anchoritic


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Synonyms for anchoritic

characterized by ascetic solitude

References in periodicals archive ?
Whereas Anneke Mulder Bakker (Low Countries) and Pauline L'Hermite-Leclercq (France) present broad-ranging, theoretically informed overviews of research into anchoritic practice that raise broader issues and questions for the field in general, other contributors concentrate more specifically on aspects of eremitic life for a particular region.
The Vita Sanctae Marie provides an extended description of Mary's relations with her fenestral lover, including her choice to climb out the window of her anchoritic cell to have sex with the young man after he importunes her "ita ut unius anni circulus volveretur, donec cogitationem ejus verborum suorum mollitiae enervaret" (and for the full circle of a year, he softened her thoughts by his words).
Watson notes how, despite the ostensible disparity between the paradigms of anchoritic enclosure and those of lay religiosity, late medieval moderate reformists frequently used the one to inform the other, encouraged by Ancrene Wisse's vernacularity and apparent indifference to external regulation.
Because virginity is a requirement for any woman embracing the anchoritic way of life, the performative acts and utterances associated with virginity must be taken into account when attempting to analyze the construction of the recluse.
By their very nature, anchoritic cells as structures of wood and stone restricted and controlled not only the movement of the anchorite's body but obstructed and channeled her bodily senses.
We have suggested the relation between weeping and the theme of praise, an aspect of Petrarch's text that we interpret as Franciscan and connected to his itinerant evangelism and anchoritic practice.
Denis Renevey sees Margery's text as a commentary on her body's public performance of (with a nice recollection of the themes of Millett's opening essay) anchoritic discursive and lay devotional practices.
It is a lovely manuscript, with gold initials and marginal scrollwork opening each of the two texts which it contains, suggesting that it was commissioned (either for personal use or as a gift) by someone with the means to afford more than the basic utilitarian manuscripts that contain many of the anchoritic texts of the Katherine group, for example.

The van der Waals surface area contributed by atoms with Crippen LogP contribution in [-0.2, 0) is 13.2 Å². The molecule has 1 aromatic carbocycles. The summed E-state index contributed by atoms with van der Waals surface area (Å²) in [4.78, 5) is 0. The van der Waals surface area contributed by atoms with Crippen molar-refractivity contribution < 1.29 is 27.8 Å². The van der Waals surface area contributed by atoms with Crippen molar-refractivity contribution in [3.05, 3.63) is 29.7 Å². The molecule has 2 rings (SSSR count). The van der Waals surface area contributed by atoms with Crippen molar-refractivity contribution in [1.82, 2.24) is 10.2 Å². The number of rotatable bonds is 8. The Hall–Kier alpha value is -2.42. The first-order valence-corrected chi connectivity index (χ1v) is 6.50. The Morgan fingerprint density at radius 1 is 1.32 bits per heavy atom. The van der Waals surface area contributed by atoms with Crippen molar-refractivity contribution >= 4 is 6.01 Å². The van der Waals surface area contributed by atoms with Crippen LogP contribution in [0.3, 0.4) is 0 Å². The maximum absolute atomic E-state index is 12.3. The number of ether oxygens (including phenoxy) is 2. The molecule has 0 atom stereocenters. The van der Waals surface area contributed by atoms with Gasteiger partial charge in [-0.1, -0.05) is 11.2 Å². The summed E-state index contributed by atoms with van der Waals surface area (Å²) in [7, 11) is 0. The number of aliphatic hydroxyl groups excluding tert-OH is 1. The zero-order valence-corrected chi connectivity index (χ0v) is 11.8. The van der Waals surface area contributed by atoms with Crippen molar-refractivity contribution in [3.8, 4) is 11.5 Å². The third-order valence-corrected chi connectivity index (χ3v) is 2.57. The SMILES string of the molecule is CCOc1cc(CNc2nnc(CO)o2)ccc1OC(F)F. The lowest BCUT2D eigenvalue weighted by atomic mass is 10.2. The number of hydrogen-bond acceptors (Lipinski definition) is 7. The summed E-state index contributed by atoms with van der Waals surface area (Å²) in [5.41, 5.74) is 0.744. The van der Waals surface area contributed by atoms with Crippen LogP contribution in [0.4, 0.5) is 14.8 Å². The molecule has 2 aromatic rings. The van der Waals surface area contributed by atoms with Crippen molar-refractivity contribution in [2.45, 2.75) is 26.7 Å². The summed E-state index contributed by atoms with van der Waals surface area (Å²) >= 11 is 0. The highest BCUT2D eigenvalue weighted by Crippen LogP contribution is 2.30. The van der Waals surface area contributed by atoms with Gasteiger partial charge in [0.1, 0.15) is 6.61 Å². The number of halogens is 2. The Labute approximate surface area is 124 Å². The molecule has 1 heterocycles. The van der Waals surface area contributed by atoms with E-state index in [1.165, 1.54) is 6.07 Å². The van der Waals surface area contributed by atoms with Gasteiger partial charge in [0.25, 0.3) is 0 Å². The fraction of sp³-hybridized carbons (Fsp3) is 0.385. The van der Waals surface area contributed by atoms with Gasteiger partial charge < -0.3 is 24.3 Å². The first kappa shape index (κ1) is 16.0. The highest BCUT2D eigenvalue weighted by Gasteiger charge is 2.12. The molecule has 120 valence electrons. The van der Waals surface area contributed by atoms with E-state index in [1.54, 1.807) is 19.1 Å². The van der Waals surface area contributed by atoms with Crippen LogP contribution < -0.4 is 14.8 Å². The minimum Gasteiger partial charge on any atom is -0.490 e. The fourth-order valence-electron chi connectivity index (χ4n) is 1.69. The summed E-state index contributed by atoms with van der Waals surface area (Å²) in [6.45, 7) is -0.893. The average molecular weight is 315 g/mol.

Traditional histories of monasticism have generally relied on orthodox ecclesiastical sources from the late-fourth and early-fifth centuries in presenting a bipolar typology of anchoritic and koinobitic monasticism, both of which are located away from civilization, in the desert.
Selections include Carlson and Weisl's "Constructions of Widowhood and Virginity"; Anna Roberts's "Helpful Widows, Virgins in Distress: Women's Friendship in French Romance of the Thirteenth and Fourteenth Centuries"; Weisl's "The Widow as Virgin: Desexualized Narrative in Christine de Pizan's Livre de la Cite des Dames"; Monika Otter's "Closed Doors: An Epithalamium for Queen Edith, Widow, and Virgin"; Sarah Salih's "Performing Virginity: Sex and Violence in the Katherine Group"; Susannah Mary Chewning's "The Paradox of Virginity within the Anchoritic Tradtion: The Masculine Gaze and the Feminine Body in the Wohunge Group"; Kathleen Coyne Kelly's "Useful Virgins in Medieval Hagiography"; Sandra Pierson Prior's "Virginity and Sacrifice in Chaucer's 'Physician's Tale"'; Kathleen M.
These Carmelite deserts could also be classified as anchoritic, which comes from the Greek anakhoretes, which also means "solitary," so that anchorites and hermits were solitary people (so far, so good) who lived in relatively lush deserted places (this is where the problems start).
420), a collection of biographical sketches of the author's anchoritic friends and an important source for the history of monasticism.
The Myrour of Recluses, as its editorial title suggests, provides guidance for those undertaking an anchoritic life.
Dr Venarde rightly notes that the thirteenth century saw an increasing number of women, especially in England, turning to the anchoritic life.
You can't help liking someone who announces in her author's note - shortly after the fact that she lives in Seattle and that John Ruskin finds her "entirely foolish, entirely wise" - that she's "an anchoritic vegetarian who has been known to tie up her lovers and whip their bums.